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I am using numpy.matrix. If I add a 3x3 matrix with a 1x3, or 3x1, vector. I get a 3x3 matrix back. Should this not be 'undefined'? And if not, what is the explanation to this?

Example

a = np.matrix('1 1 1; 1 1 1; 1 1 1')
b = np.matrix('1 1 1')
a + b #or a + np.transpose(b)

Output:

matrix([[2, 2, 2],
        [2, 2, 2],
        [2, 2, 2]])
share|improve this question
up vote 4 down vote accepted

This is called "broadcasting". From the manual:

The term broadcasting describes how numpy treats arrays with different shapes during arithmetic operations. Subject to certain constraints, the smaller array is “broadcast” across the larger array so that they have compatible shapes. Broadcasting provides a means of vectorizing array operations so that looping occurs in C instead of Python. It does this without making needless copies of data and usually leads to efficient algorithm implementations. There are, however, cases where broadcasting is a bad idea because it leads to inefficient use of memory that slows computation.

share|improve this answer
    
Thanks that explains it. Had not understood that concept yet, eventhough the error message already pointed me to it: "ValueError: operands could not be broadcast together with shapes ..." – andershqst Apr 1 '13 at 13:56

If you do wish to add a vector to a matrix, you can do so by selecting where it should go:

In [155]: ma = np.matrix(
     ...:     [[ 1.,  1.,  1.],
     ...:      [ 1.,  1.,  1.],
     ...:      [ 1.,  1.,  1.]])

In [156]: mb = np.matrix([[1,2,3]])

In [157]: ma[1] += mb # second row

In [158]: ma
Out[158]: 
matrix([[ 1.,  1.,  1.],
        [ 2.,  3.,  4.],
        [ 1.,  1.,  1.]])

In [159]: ma[:,1] += mb.T # second column

In [160]: ma
Out[160]:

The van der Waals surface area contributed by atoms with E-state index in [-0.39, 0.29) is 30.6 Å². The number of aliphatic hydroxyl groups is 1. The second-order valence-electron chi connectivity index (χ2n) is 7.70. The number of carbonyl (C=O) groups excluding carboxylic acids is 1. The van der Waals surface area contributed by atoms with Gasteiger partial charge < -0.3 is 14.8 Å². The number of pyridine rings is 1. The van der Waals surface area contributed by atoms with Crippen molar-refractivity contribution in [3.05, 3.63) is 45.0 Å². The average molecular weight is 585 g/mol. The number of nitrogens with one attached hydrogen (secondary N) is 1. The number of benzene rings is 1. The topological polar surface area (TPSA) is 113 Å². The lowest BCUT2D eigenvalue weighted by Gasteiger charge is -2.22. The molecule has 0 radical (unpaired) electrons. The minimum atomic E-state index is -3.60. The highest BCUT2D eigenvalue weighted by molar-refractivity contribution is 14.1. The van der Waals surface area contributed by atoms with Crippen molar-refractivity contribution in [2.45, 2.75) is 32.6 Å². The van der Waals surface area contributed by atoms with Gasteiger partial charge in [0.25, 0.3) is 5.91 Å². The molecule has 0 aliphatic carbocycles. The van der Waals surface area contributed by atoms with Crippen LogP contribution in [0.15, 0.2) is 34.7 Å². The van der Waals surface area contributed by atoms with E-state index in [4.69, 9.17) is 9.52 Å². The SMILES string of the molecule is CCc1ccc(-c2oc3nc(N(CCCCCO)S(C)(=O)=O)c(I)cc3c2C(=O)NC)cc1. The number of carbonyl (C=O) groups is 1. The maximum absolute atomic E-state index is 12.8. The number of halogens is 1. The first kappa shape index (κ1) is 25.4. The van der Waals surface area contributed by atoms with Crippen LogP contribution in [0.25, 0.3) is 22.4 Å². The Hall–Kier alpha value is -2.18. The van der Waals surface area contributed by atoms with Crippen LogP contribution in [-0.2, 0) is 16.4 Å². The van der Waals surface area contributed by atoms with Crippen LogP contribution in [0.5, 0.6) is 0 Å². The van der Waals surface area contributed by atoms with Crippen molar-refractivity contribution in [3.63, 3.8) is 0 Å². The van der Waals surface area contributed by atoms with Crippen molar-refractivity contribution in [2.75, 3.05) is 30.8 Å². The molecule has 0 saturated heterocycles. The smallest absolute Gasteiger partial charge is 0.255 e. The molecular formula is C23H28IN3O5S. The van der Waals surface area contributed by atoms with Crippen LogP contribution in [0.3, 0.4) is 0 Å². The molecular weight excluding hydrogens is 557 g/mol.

matrix([[ 1.,  2.,  1.],
        [ 2.,  5.,  4.],
        [ 1.,  4.,  1.]])

But I'd like to warn that you are not using numpy.matrix as stated. In fact, you are using numpy.ndarray because np.ones returns an ndarray and not a matrix.

The adding is still the same, but create some matrices, and you'll find that they behave differently:

In [161]: ma*mb
---------------------------------------------------------------------------
ValueError                                Traceback (most recent call last)

ValueError: matrices are not aligned

In [162]: mb*ma
Out[162]: matrix([[ 6.,  6.,  6.]])

In [163]: ma*mb.T
Out[163]: 
matrix([[ 6.],
        [ 6.],
        [ 6.]])

In [164]: aa = np.ones((3,3))

In [165]: ab = np.arange(1,4)

In [166]: aa*ab
Out[166]: 
array([[ 1.,  2.,  3.],
       [ 1.,  2.,  3.],
       [ 1.,  2.,  3.]])

In [167]: ab*aa
Out[167]: 
array([[ 1.,  2.,  3.],
       [ 1.,  2.,  3.],
       [ 1.,  2.,  3.]])
share|improve this answer
    
Arh yes you are right about the matrices. I will correct my question. However, my question is for addition, where broadcast seems to work as pointed to in the accepted answer. – andershqst Apr 1 '13 at 14:03
    
Yes, please do; I just wanted to warn you about possibly unexpected behavior. – askewchan Apr 1 '13 at 14:04
    
Yes, thank you. – andershqst Apr 1 '13 at 14:09

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